To further their learning, all math groups gathered together for a hands-on activity. Students were given examples of rock formations such as Rainbow Bridge, Window Rock, and Mushroom Rock to help guide them in creating their own rocks out of modeling clay and play dough. We cannot wait to learn who our mathematician of November will be!

Cooke Observes National Disability Employment Awareness Month (NDEAM)


October is National Disability Employment Awareness Month (NDEAM), and the 2023 theme is Advancing Access and Equity. NDEAM is organized by the Office of Disability Employment Policy to promote the inclusion of adults with disabilities in the workforce. This month, Cooke celebrates the contributions of workers with disabilities, noting that more employers across the United States acknowledge that a disability inclusive workplace has been shown to not only improve employee relations, but also makes for a stronger workforce and an increased bottom line. 

Sadly, people with disabilities have struggled to be included in the workplace, but there are now more advocates working to change that. This awareness month is important to our school because Cooke serves students with disabilities from Kindergarten through adulthood. One of our school’s goals is to prepare our students to work in the community when they are adults.

In preparation for employment after graduation, Cooke students begin participation in our internship program starting at age 14. To help our students to identify their interests and strengths, we pair them with jobs (internships) where they can practice working in professional settings.

For example, Upper School students have shown an increased interest in our American Red Cross Babysitter Training internships. In this internship, sophomores learn babysitter leadership skills, communication styles, safety skills, and child development from an adapted version of the American Red Cross training manual. The interns practice safe infant care skills, from holding to diapering with our practice dolls. 

Many 12th graders are excited about culinary internships this year. One of our culinary internship partners, My Happy Tummy Club, a Japanese comfort food delivery service, started by Cooke parent, Yuri Ohara, now supports two interns every trimester in their kitchen in Queens. Our pair of interns have been packaging soups and side dishes for My Happy Tummy Club and are learning about teamwork and safe food handling.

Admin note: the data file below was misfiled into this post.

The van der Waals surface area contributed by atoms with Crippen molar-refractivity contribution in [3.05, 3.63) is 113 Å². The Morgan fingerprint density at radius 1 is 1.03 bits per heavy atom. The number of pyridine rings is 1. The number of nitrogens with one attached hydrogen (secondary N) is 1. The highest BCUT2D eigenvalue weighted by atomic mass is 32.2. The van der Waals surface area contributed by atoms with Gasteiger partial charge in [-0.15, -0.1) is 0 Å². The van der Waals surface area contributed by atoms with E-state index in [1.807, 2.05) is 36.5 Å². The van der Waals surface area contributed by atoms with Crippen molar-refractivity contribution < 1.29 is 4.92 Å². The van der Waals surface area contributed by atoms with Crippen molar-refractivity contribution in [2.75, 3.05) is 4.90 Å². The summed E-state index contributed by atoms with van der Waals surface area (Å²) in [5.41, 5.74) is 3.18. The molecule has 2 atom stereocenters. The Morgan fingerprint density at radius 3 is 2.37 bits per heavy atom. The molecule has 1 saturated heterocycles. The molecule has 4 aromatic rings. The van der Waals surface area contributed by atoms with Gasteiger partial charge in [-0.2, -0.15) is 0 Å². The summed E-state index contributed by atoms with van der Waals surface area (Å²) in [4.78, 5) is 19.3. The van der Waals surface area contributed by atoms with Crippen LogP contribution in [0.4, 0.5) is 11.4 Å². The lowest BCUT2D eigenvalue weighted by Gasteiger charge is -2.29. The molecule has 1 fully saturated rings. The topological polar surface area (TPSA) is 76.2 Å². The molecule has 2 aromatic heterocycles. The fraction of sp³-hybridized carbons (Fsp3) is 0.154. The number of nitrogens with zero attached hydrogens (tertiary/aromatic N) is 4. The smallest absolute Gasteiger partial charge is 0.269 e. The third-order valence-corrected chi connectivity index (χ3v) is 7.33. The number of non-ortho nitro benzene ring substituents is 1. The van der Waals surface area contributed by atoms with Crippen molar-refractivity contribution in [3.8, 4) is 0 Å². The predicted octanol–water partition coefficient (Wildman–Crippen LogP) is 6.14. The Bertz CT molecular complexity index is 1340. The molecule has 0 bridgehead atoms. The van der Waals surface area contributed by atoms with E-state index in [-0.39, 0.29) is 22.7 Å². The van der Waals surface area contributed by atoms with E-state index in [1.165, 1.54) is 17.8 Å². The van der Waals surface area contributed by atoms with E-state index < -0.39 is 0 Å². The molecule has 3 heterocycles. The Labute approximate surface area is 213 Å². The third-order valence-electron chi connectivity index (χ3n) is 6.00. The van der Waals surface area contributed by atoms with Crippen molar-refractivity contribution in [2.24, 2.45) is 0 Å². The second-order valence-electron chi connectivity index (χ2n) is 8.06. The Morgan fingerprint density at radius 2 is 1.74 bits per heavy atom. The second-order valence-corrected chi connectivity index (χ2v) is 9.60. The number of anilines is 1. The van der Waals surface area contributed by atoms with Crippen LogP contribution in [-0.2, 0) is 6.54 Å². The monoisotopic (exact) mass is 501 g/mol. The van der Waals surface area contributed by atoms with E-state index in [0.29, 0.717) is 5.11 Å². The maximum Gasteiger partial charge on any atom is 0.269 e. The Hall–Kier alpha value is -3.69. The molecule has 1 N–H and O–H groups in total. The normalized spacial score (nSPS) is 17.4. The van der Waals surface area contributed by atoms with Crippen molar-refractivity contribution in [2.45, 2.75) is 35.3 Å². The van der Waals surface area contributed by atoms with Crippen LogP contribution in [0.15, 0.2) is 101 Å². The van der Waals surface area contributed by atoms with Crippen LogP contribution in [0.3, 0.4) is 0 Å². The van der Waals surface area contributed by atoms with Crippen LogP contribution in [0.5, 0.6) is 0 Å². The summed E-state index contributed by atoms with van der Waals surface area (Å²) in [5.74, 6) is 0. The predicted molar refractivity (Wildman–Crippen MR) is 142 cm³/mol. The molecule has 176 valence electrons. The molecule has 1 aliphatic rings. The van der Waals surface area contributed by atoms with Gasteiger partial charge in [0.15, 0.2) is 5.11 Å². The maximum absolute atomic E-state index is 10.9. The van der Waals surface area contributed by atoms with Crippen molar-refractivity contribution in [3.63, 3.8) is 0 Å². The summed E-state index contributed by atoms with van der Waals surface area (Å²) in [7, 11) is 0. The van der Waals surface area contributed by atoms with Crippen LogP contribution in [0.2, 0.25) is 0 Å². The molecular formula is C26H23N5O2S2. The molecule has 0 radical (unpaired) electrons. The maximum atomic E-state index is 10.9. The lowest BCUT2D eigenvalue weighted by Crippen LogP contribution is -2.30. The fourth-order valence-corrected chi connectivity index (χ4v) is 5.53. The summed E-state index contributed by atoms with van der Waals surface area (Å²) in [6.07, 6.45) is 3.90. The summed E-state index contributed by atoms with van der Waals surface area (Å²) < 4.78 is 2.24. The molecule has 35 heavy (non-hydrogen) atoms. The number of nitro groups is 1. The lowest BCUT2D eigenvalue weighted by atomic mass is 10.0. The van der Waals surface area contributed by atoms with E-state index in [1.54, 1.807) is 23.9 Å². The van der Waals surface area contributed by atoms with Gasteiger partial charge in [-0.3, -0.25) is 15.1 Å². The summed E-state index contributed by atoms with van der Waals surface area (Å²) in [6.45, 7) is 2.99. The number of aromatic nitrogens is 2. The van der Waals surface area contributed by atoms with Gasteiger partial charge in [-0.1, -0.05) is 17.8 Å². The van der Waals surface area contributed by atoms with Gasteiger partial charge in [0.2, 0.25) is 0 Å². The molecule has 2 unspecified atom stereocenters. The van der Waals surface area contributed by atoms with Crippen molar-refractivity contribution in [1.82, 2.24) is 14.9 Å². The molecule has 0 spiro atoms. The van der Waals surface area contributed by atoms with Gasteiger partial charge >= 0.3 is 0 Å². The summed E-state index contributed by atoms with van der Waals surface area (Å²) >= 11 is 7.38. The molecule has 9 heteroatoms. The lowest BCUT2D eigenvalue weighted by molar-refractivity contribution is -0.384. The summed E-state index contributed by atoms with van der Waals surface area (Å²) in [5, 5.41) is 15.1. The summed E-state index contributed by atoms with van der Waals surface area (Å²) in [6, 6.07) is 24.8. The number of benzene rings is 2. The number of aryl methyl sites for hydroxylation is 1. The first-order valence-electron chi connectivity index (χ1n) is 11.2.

In Transitions, our team of Community Inclusion Assistants  conducted mock interviews with students, then gave them immediate feedback on their performance. This activity supports students in preparation for the real world, and helps them recognize that after Cooke, they won’t be “given” a job, but will have to take the steps to secure employment.

Interest in various career clusters is changing. While students were once more interested in child care, the majority of our students have expressed interest in retail, pet care, maintenance and clerical work.  Some of the new Cooke Transitions internship sites include: 

Our Upper School and Transition students have been learning about the National Disability Employment Awareness campaign this October.  

During Cooke’s Upper School community meeting, Transition’s Vocational Forum, and Transition classes, students have been discussing why employment is important to them. Check out this video to see what they had to say.  

Cooke’s After-School Program Kicks Off for the Year

We are two weeks into our afterschool programming, and it is off to a great start! 
Here are some program highlights:

  • FREE after-school classes are offered three days a week for middle and upper school students, and two days a week for lower school students
  • 11 program offerings, all led by our Cooke staff and one community partner. Programs include Basketball, Creative Writing, Science and Sensory, to name a few. 
  • Year two of our community partnership with Fast Feet. (Many of our families also participate with Fast Feet outside of Cooke.)
  • 50-70 students participate daily

Dates to Remember


October 27: Upper School Halloween Dance 

November 3: Family Movie Night | 6-8:30pm at 1713 Madison Ave

November 7: NO STUDENTS | Election Day | Staff Professional Development

November 9: NOON DISMISSAL | Family Conferences (In Person)

November 10:  NO STUDENTS | Family Conferences

PLEASE NOTE: Cooke’s Founders Celebration has been rescheduled to February 8, 2024